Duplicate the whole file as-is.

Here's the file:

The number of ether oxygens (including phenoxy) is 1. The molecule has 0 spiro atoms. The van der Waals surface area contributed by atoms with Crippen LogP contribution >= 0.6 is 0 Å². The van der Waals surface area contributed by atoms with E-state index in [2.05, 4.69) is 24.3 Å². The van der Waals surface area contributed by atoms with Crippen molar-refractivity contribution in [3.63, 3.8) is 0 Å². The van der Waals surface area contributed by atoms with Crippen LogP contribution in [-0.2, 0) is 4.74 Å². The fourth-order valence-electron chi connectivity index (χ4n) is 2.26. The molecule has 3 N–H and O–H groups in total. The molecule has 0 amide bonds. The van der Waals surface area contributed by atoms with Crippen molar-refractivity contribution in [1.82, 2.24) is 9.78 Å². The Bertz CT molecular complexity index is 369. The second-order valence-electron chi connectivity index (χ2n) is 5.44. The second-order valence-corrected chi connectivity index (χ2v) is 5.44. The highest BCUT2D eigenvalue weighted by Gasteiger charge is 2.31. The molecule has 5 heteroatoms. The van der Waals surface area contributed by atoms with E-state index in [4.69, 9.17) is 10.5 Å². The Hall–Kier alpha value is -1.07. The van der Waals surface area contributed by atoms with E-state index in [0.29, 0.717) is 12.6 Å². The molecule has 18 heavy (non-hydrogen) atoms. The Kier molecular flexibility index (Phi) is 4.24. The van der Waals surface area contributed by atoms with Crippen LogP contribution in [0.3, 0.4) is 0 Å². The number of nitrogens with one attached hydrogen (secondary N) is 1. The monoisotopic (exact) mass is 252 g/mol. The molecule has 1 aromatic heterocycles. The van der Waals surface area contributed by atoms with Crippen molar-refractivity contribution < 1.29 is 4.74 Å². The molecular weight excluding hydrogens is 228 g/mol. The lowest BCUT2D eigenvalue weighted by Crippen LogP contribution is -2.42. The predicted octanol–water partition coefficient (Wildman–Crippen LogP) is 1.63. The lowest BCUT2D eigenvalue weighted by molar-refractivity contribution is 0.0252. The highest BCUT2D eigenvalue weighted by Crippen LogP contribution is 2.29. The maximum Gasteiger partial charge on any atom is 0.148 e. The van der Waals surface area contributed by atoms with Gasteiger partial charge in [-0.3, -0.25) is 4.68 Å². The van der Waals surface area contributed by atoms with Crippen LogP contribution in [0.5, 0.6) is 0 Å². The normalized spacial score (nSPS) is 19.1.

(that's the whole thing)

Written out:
The number of ether oxygens (including phenoxy) is 1. The molecule has 0 spiro atoms. The van der Waals surface area contributed by atoms with Crippen LogP contribution >= 0.6 is 0 Å². The van der Waals surface area contributed by atoms with E-state index in [2.05, 4.69) is 24.3 Å². The van der Waals surface area contributed by atoms with Crippen molar-refractivity contribution in [3.63, 3.8) is 0 Å². The van der Waals surface area contributed by atoms with Crippen LogP contribution in [-0.2, 0) is 4.74 Å². The fourth-order valence-electron chi connectivity index (χ4n) is 2.26. The molecule has 3 N–H and O–H groups in total. The molecule has 0 amide bonds. The van der Waals surface area contributed by atoms with Crippen molar-refractivity contribution in [1.82, 2.24) is 9.78 Å². The Bertz CT molecular complexity index is 369. The second-order valence-electron chi connectivity index (χ2n) is 5.44. The second-order valence-corrected chi connectivity index (χ2v) is 5.44. The highest BCUT2D eigenvalue weighted by Gasteiger charge is 2.31. The molecule has 5 heteroatoms. The van der Waals surface area contributed by atoms with E-state index in [4.69, 9.17) is 10.5 Å². The Hall–Kier alpha value is -1.07. The van der Waals surface area contributed by atoms with E-state index in [0.29, 0.717) is 12.6 Å². The molecule has 18 heavy (non-hydrogen) atoms. The Kier molecular flexibility index (Phi) is 4.24. The van der Waals surface area contributed by atoms with Crippen LogP contribution in [0.3, 0.4) is 0 Å². The number of nitrogens with one attached hydrogen (secondary N) is 1. The monoisotopic (exact) mass is 252 g/mol. The molecule has 1 aromatic heterocycles. The van der Waals surface area contributed by atoms with Crippen molar-refractivity contribution < 1.29 is 4.74 Å². The molecular weight excluding hydrogens is 228 g/mol. The lowest BCUT2D eigenvalue weighted by Crippen LogP contribution is -2.42. The predicted octanol–water partition coefficient (Wildman–Crippen LogP) is 1.63. The lowest BCUT2D eigenvalue weighted by molar-refractivity contribution is 0.0252. The highest BCUT2D eigenvalue weighted by Crippen LogP contribution is 2.29. The maximum Gasteiger partial charge on any atom is 0.148 e. The van der Waals surface area contributed by atoms with Gasteiger partial charge in [-0.3, -0.25) is 4.68 Å². The van der Waals surface area contributed by atoms with Crippen LogP contribution in [0.5, 0.6) is 0 Å². The normalized spacial score (nSPS) is 19.1.